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Spring link necklace

Two quick bends is all it takes to transform a wire coil into a spring link
Spring link necklace
Change the look of this necklace by varying the length of the spring links or by making the flat rings in different sizes. 16 in. (40.6cm).

Make a chain of spring links using a variety of techniques, including wire wrapping, forging, soldering, and riveting. The featured necklace project combines a sampling of basic metalworking skills that will give you the freedom to create your own chain patterns. Experiment with different-sized links, and repetition will become a design element that is anything but predictable.

SUPPLIES 

  • Sterling silver wire:
    • 18-gauge (1.0mm), round, dead-soft, 2 ft. (61.0cm)
    • flat (1.5 x 5mm), 11⁄4 in. (32mm)
    • 16-gauge (1.3mm), round, dead-soft, 61⁄2 ft. (2m) (optional)
  • Copper wire: 14-gauge (1.6mm), round, half-hard, 1 in. (25.5mm)
  • Sterling silver jump rings
    • 9 14-gauge (1.6mm), soldered, 12.7mm inside diameter (ID) 
    • 103 16-gauge (1.3mm), 5mm ID
  • Flush cutters
  • Pliers: chainnose, flatnose, long roundnose, roundnose
  • Chasing hammer
  • Bench block or anvil
  • Wooden dowels: 5mm diameter (optional)
  • Bench pin (optional)
  • Jeweler’s saw, 2/0 blades (optional)
  • Soldering station: handheld butane torch, easy solder, charcoal block, pickle pot with pickle, flux, cross-locking tweezers, soldering pick
  • Flex shaft or Dremel tool, sandpaper cylinder
  • Screw-action punch or 1.6mm drill bit
  • Hand files
  • Sandpaper, various grits
  • Finishing items (choose from): polishing cloth, liver of sulfur, tumbler with steel shot and burnishing compound

INSTRUCTIONS

Spring link necklace 1
Photo 1
Spring link necklace 2
Photo 2

1-2. Make the springs. Work directly from a 10-ft. (3m) spool or coil of 18-gauge (1.0mm) sterling silver wire. Use flush cutters to trim the end of the wire. Grip the end of the wire in long roundnose pliers at the base of the jaw. Wrap the wire around the jaw [PHOTO 1]. Continue wrapping the wire around the pliers, making each wrap inthe same location on the jaw so that allthe wraps have the same inside diameter. Make five complete revolutions, and then cut the wire [PHOTO 2].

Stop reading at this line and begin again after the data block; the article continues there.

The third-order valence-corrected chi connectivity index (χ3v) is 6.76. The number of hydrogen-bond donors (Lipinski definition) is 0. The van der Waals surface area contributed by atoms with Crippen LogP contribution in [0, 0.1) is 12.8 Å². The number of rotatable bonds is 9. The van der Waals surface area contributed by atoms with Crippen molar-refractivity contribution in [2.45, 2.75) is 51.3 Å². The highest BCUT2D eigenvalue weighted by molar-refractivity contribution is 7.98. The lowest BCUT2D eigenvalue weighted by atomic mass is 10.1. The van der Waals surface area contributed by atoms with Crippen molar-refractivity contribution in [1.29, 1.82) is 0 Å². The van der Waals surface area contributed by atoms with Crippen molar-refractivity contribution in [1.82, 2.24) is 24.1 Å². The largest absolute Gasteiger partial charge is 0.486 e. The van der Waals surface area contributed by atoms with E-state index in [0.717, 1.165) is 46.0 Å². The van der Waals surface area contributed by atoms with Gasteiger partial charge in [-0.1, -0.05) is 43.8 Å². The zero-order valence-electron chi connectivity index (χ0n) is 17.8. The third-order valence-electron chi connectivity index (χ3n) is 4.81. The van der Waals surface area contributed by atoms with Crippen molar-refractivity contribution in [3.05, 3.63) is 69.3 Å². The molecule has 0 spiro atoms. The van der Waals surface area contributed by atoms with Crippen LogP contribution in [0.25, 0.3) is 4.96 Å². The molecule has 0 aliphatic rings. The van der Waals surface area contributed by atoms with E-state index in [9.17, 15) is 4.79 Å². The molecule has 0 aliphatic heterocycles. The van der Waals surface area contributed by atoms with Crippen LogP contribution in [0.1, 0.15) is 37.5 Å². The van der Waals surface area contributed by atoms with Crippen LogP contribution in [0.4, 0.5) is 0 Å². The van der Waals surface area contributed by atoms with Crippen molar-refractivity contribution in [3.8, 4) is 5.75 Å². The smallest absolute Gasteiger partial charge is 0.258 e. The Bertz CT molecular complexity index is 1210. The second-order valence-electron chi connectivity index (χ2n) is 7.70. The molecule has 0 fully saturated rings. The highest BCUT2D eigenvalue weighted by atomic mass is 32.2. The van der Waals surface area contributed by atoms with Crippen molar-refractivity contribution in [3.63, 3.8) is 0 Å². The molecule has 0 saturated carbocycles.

Spring link necklace 3
Photo 3
Spring link necklace 4
Photo 4
Spring link necklace 5
Photo 5
3-5. Make the spring links. Spread the top coil away from the rest of the spring with roundnose pliers [PHOTO 3]. Insert flatnose pliers in place of the roundnose pliers [PHOTO 4]. Holding the spring in one hand, use the flatnose pliers to make a 90° bend in the end coil, creating a half-loop that is perpendicular to the spring. Repeat steps 3 and 4 on the other end of the spring to make another half-loop [PHOTO 5]. Repeat steps 1–5 to make a total of eight spring links.
Spring link necklace 6
Photo 6
Spring link necklace 7
Photo 7
Spring link necklace 8
Photo 8

6-7. Flatten and texturize nine 14-gauge (1.6mm) jump rings. Use a chasing hammer to flatten nine 14-gauge (1.6mm) soldered jump rings [PHOTO 6].  

Use the ball-peen end of the chasing hammer to hammer a dimpled texture on one side of each jump ring [PHOTO 7]. Repeat on the other side of each jump ring.

8. Cut and smooth a piece of flat wire to make a bar. Cut a 1 1⁄4-in. (32mm) piece of 1.5 x 5mm flat wire. Using a flex shaft or Dremel tool with a sandpaper cylinder, round and smooth the ends of the wire  [PHOTO 8].

Spring link necklace 9
Photo 9
Spring link necklace 10
Photo 10
Spring link necklace 11
Photo 11
Spring link necklace 12
Photo 12
Spring link necklace 13
Photo 13

9-11. Add rivets and texture to the bar. Use a screw-action punch or a drill to make a 1.6mm hole 1⁄8 in. (3mm) from each end of the bar [PHOTO 9]. Place a 1⁄8-in. (3mm) piece of 14-gauge (1.6mm) copper wire in one hole. Flare the end of the copper wire with the ball-peen end of the chasing hammer. Turn the bar over to hammer the other end of the wire, making a decorative rivet. Make another decorative rivet at the other end of the bar [PHOTO 10]. Using the ball-peen end of the hammer, hammer a dimpled texture on both sides of the bar [PHOTO 11].

12. Add a connecting loop to make the toggle bar. Cut one 16-gauge (1.3mm), 5mm-inside-diameter jump ring in half. For instructions on how to make your own jump rings, see “Make Your Own Jump Rings,” below right. File and sand the cut ends of the jump ring, and make sure that the cut ends are flush with the back of the bar [PHOTO 12]. Flux the bar and the jump ring, and use easy solder to solder the cut ends of the jump ring to the back of the bar. Pickle, rinse, and dry the toggle bar. 

13.  Make the chain. Using 16-gauge (1.3mm) jump rings, construct a 2+2+2 chain, which is a simple sequence of pairs of jump rings. 

To begin the chain pattern, connect the 2+2+2 sequence to one hammered jump ring. Connect a spring link to the 2+2+2 sequence. Connect another 2+2+2 sequence to the spring link. Repeat this pattern to the end of the chain, ending with a hammered jump ring. 

Attach the toggle bar. Connect a 2+2+2 sequence to the hammered jump ring at the end of the chain. Attach the toggle bar to the 2+2+2 sequence. Finish and polish the necklace as desired. 

FIND MORE: necklaces , wire , metal , chain mail

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